Judge Throws Out CAIR Suit Against Ballenger
A federal judge this week tossed out a $2 million libel case against former Rep. Cass Ballenger (R-N.C.), ruling that the now-retired lawmaker was acting within the scope of his job as a federal employee when he characterized a non-profit group as a “fundraising arm” for a terrorist organization.
“Because the Congressman was acting, at least in part, for the purpose of preserving his effectiveness, this Court finds he was acting within the scope of his employment at the time of the incident in question,” U.S. District Court Judge Richard Leon concluded in an opinion dated March 29.
The case stemmed from comments made by Ballenger to a home-state newspaper, The Charlotte Observer, in October 2003.
During the interview, Ballenger blamed the demise of his 50-year marriage on the proximity of his Capitol Hill home to the Council on American-Islamic Relations headquarters — a situation that he said caused significant stress and “bugged the hell” out of his wife. Ballenger retired at the end of 2004.
The North Carolina Congressman also accused CAIR of being a “fundraising arm” for the terrorist organization Hezbollah, a statement at the core of CAIR’s defamation suit.
But U.S. District Court Judge Richard Leon granted Ballenger’s motion to dismiss the case, concluding that Ballenger “was acting within the scope of his employment.”
Leon further stated that the United States is “immune” from the suit due to the doctrine of sovereign immunity.
In his reasoning, the judge acknowledged Ballenger’s argument that his allegedly defamatory comments were “motivated in significant part by his desire to preserve his ability to continue advancing his legislative agenda in Congress and thereby best serve the interests of his constituents.”
CAIR’s lawyers had argued that Ballenger’s comment about CAIR was not within the scope of his employment because the statement had no relationship to or impact on any pending legislative matter.
But in his seven-page opinion, Leon reasoned the District of Columbia law “takes an expansive view of what conduct may be deemed within the scope of employment” and concluded that Ballenger had good reason to make the statements he did.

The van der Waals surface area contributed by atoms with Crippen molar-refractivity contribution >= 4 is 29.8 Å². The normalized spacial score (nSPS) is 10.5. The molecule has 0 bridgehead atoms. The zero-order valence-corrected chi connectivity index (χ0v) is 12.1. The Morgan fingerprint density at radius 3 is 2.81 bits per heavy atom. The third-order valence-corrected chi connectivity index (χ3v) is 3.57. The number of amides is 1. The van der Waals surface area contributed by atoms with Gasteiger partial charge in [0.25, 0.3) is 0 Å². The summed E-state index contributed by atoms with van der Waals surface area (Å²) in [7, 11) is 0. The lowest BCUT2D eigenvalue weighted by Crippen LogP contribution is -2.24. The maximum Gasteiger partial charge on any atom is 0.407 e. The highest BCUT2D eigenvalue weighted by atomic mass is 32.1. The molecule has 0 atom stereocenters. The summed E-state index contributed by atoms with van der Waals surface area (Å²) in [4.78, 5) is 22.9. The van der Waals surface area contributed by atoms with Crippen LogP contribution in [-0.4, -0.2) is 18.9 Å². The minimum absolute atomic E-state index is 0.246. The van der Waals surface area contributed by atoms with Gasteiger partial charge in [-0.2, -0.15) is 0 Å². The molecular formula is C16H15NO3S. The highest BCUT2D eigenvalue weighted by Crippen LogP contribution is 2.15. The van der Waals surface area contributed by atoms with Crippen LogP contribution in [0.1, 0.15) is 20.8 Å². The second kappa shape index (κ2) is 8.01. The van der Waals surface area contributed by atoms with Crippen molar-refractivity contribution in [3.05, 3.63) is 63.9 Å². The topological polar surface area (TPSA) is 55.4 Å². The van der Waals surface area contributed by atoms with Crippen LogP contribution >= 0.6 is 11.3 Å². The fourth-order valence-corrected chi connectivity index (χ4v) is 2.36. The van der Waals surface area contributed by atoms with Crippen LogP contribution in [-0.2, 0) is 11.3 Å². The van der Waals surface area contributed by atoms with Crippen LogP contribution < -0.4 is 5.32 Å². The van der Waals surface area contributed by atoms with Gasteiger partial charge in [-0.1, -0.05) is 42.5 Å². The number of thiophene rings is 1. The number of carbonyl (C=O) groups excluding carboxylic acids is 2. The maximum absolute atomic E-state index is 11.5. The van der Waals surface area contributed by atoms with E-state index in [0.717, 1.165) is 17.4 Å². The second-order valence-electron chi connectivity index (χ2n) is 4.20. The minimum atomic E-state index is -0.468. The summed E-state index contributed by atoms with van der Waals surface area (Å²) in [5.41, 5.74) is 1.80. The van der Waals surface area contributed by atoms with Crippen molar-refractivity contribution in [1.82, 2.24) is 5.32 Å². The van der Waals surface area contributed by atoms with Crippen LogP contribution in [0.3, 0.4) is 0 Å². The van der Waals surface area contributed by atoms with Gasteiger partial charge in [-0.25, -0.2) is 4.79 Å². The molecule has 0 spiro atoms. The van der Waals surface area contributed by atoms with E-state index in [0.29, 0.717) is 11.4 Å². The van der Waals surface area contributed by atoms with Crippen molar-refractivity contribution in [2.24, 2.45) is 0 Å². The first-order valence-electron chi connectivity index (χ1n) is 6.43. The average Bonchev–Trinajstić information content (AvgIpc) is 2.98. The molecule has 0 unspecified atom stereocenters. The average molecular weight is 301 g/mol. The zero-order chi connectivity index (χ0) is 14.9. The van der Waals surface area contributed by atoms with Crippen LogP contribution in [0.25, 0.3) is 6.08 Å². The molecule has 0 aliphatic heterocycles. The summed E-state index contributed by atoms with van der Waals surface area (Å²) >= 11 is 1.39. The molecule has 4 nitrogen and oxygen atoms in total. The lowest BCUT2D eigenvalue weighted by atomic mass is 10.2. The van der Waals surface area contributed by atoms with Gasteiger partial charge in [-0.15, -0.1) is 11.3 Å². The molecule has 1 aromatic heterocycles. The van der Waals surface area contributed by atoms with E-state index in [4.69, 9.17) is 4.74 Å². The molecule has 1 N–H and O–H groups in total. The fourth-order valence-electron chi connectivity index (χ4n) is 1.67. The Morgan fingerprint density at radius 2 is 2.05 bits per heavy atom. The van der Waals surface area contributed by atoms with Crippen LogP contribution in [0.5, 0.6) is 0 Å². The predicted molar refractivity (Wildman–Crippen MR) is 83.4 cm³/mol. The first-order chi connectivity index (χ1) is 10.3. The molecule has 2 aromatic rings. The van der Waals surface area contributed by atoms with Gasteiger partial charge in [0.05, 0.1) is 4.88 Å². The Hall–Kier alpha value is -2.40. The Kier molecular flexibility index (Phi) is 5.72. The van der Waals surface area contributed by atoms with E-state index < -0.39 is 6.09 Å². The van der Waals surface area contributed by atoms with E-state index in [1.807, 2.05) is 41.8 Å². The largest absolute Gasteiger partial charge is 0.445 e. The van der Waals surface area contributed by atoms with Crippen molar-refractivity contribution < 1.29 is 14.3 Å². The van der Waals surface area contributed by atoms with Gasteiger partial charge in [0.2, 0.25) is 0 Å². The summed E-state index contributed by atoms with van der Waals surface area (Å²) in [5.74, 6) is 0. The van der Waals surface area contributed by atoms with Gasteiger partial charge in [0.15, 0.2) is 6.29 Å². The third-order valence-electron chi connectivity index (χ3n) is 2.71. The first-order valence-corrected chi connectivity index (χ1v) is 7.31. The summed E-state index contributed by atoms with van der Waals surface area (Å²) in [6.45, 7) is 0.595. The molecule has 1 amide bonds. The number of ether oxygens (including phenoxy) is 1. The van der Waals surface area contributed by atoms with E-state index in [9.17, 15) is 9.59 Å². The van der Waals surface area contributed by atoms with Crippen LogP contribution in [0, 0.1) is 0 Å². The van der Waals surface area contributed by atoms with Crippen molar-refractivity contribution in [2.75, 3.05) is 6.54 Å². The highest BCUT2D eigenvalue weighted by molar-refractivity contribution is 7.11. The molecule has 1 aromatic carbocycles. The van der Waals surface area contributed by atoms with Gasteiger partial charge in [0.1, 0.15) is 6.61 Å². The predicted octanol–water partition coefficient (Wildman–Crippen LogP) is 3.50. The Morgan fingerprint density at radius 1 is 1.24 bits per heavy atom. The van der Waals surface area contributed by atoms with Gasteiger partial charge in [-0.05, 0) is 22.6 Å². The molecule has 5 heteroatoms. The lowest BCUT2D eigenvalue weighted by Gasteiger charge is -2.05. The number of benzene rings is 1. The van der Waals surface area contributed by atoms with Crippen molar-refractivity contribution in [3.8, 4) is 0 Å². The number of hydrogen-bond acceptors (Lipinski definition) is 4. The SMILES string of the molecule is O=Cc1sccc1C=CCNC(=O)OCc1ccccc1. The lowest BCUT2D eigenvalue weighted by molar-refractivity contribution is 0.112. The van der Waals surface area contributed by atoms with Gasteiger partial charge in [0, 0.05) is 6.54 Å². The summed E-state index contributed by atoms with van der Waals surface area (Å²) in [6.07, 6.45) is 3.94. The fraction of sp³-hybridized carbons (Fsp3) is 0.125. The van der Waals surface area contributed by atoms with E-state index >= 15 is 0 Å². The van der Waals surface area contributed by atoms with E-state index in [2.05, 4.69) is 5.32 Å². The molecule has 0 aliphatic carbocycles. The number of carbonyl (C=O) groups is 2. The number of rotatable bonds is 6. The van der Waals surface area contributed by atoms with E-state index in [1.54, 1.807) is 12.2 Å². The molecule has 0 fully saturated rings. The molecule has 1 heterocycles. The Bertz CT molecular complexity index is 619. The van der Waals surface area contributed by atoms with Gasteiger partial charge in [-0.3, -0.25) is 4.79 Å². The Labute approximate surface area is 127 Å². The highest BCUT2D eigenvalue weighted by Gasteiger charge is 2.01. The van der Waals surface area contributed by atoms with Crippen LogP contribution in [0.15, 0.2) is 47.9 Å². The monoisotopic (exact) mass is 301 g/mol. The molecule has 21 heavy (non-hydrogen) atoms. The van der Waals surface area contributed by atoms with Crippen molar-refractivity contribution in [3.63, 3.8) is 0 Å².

“Congressman Ballenger’s proactive comments clarifying the reasons for his marital separation were not only authorized, but a necessary effort, in his judgment, to ensure his continued effectiveness as a legislator both at home and in the Congress,” Leon stated.
Ballenger’s attorneys had argued in previous court filings that reports of his marital problems “would be of concern” in his socially conservative district and that a “public scandal related to [his] marital status could undercut [his] ability to carry out these responsibilities, both in the near term and in the long term if it were to become an issue in a future re-election campaign.”
Arsalan Iftikhar, national legal director for CAIR, said the group plans to appeal Leon’s decision.
“This was a technical decision based on a narrow reading of the law and not on the factual merits of the case,” Iftikhar said in a statement. “Even if it were on the facts, any reasonable person would know that a congressman accusing a neighbor of a crime while speaking on the end of his 50-year marriage has absolutely nothing to do with his duties as a United States Congressman.”
Ballenger, meanwhile, seemed cheered by the news that the case had been dismissed.
“Happy days are here again,” Ballenger told Observer reporter Tim Funk, who published the original comments that sparked the suit. “The Iraqi killers gave up when they tried to tangle with this old Southern boy.”
CAIR has repeatedly denied any ties to terrorist groups or activities and has charged that Ballenger’s comments have damaged the group’s reputation.